If (which is not to be expected, and which God forbid) war should unhappily break out between the two republics, they do now, with a view to such calamity, solemnly pledge themselves to each other and to the world to observe the following rules; absolutely where the nature of the subject permits, and as closely as possible in all cases where such absolute observance shall be impossible:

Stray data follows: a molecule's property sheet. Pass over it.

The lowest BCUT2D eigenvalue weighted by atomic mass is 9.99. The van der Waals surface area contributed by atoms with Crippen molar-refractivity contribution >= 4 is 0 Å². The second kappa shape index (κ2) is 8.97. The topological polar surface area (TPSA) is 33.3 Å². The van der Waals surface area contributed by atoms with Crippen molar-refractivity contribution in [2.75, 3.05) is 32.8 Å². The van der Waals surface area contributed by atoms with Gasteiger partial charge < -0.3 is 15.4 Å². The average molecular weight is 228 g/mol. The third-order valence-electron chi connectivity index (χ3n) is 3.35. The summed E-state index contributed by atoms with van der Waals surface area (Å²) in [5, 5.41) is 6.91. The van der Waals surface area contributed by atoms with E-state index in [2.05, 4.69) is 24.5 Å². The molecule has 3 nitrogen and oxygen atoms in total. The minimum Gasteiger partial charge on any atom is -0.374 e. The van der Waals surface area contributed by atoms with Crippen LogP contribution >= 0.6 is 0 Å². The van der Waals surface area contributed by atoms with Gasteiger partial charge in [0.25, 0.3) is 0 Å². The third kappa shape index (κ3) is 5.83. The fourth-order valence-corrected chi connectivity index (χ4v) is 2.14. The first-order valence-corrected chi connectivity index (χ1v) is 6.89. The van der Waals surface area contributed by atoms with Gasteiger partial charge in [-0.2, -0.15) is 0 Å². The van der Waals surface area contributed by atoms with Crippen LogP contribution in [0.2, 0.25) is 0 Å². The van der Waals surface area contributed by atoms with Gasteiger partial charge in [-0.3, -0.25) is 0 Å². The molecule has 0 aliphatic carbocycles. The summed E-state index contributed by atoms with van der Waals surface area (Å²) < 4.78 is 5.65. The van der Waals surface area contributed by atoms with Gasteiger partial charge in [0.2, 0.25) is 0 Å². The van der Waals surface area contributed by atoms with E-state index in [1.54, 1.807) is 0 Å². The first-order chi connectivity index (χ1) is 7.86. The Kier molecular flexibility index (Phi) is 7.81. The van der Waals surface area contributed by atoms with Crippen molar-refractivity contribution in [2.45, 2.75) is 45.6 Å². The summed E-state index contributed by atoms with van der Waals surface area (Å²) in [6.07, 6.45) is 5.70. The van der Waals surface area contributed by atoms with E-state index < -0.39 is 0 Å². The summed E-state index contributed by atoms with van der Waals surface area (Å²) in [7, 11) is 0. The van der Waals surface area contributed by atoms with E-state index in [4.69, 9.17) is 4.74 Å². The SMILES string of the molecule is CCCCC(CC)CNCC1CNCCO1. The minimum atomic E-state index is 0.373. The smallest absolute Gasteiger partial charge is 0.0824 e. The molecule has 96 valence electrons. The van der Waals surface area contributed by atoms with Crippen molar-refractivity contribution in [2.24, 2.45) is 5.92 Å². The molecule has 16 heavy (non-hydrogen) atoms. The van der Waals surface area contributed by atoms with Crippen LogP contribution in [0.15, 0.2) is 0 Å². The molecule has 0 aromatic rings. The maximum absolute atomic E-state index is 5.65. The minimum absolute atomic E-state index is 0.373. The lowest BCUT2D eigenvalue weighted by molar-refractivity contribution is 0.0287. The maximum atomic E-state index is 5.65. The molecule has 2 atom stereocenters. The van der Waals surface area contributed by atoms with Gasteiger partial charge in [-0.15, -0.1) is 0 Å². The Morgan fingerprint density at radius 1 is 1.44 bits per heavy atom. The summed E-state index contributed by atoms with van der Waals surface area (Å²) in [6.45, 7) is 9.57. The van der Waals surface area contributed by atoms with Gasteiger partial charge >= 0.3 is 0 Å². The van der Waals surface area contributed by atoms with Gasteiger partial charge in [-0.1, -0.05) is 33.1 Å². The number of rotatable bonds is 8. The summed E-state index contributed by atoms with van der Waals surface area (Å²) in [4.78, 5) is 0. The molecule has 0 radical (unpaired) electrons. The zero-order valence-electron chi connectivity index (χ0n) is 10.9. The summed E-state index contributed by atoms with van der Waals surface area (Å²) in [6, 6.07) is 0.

(1) The merchants of either republic then residing in the other shall be allowed to remain twelve months (for those dwelling in the interior), and six months (for those dwelling at the seaports) to collect their debts and settle their affairs; during which periods they shall enjoy the same protection, and be on the same footing, in all respects, as the citizens or subjects of the most friendly nations; and, at the expiration thereof, or at any time before, they shall have full liberty to depart, carrying off all their effects without molestation or hindrance, conforming therein to the same laws which the citizens or subjects of the most friendly nations are required to conform to. Upon the entrance of the armies of either nation into the territories of the other, women and children, ecclesiastics, scholars of every faculty, cultivators of the earth, merchants, artisans, manufacturers, and fishermen, unarmed and inhabiting unfortified towns, villages, or places, and in general all persons whose occupations are for the common subsistence and benefit of mankind, shall be allowed to continue their respective employments, unmolested in their persons. Nor shall their houses or goods be burnt or otherwise destroyed, nor their cattle taken, nor their fields wasted, by the armed force into whose power, by the events of war, they may happen to fall; but if the necessity arise to take anything from them for the use of such armed force, the same shall be paid for at an equitable price. All churches, hospitals, schools, colleges, libraries, and other establishments for charitable and beneficent purposes, shall be respected, and all persons connected with the same protected in the discharge of their duties, and the pursuit of their vocations.